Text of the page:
In this latest update from the MSL team, Ashwin Vasavada, the Deputy Project Scientist, explains how Curiosity has been monitoring the winds and radiation levels in Gale Crater. Curiosity has also been looking for dust devils — the small dust storms that have been seen by other spacecraft as they whirl around Mars. While Curiosity hasn’t been able to ‘see’ them by taking images directly, other instruments indicate dust devils may be whirling right over the rover.
The team said that during the first 12 weeks after Curiosity landed in Gale Crater, they have analyzed data from more than 20 atmospheric events with at least one characteristic of a whirlwind recorded by the Rover Environmental Monitoring Station (REMS) instrument. Those characteristics can include a brief dip in air pressure, a change in wind direction, a change in wind speed, a rise in air temperature or a dip in ultraviolet light reaching the rover. Two of the events included all five characteristics.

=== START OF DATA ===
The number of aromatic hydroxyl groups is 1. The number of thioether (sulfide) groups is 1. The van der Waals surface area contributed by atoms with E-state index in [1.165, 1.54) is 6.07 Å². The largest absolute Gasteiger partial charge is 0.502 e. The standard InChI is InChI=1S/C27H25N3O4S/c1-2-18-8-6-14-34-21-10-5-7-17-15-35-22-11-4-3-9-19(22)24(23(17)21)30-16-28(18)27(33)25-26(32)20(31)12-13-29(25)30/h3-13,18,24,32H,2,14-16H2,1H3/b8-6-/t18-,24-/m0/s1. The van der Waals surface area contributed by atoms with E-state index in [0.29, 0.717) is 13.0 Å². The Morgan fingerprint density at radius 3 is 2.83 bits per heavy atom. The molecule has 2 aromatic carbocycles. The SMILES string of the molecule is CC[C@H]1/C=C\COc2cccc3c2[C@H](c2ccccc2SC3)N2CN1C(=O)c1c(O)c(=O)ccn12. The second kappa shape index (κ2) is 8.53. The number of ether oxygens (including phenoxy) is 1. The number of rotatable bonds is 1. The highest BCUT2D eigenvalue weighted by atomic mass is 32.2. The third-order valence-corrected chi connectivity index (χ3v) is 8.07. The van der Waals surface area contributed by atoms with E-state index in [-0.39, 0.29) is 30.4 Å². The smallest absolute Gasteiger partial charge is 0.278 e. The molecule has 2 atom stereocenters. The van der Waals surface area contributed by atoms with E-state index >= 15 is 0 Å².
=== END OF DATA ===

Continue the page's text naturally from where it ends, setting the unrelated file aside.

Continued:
Vasavada said that the winds blow from all directions where the rover sits, in between the central mound of Gale Crater (Aeolis Mons/Mt. Sharp) and the rim of the crater, which makes it an area ripe for dust devils.
Vasavada also points out that the Spirit and Opportunity rovers were able to capture dust devils in their own vicinity, which was an exciting accomplishment. Curiosity’s MastCams can take 720p (1280×720 pixels) high-definition video at a rate of about 10 frames per second, so if the team was ever lucky enough to capture a dust devil in action, it would be our best-ever view of a dust devil on the surface of Mars, and would be tremendously exciting.
Remove All Ads on Universe Today
Join our Patreon for as little as $3!
Get the ad-free experience for life
Here’s a huge dust devil captured from orbit by the HiRISE camera on the Mars Reconnaissance Orbiter:
A Martian dust devil roughly 12 miles (20 kilometers) high was captured winding its way along the Amazonis Planitia region of Northern Mars on March 14, 2012 by the High Resolution Imaging Science Experiment (HiRISE) camera on NASA’s Mars Reconnaissance Orbiter. Despite its height, the plume is little more than three-quarters of a football field wide (70 yards, or 70 meters). Image credit: NASA/JPL-Caltech/UA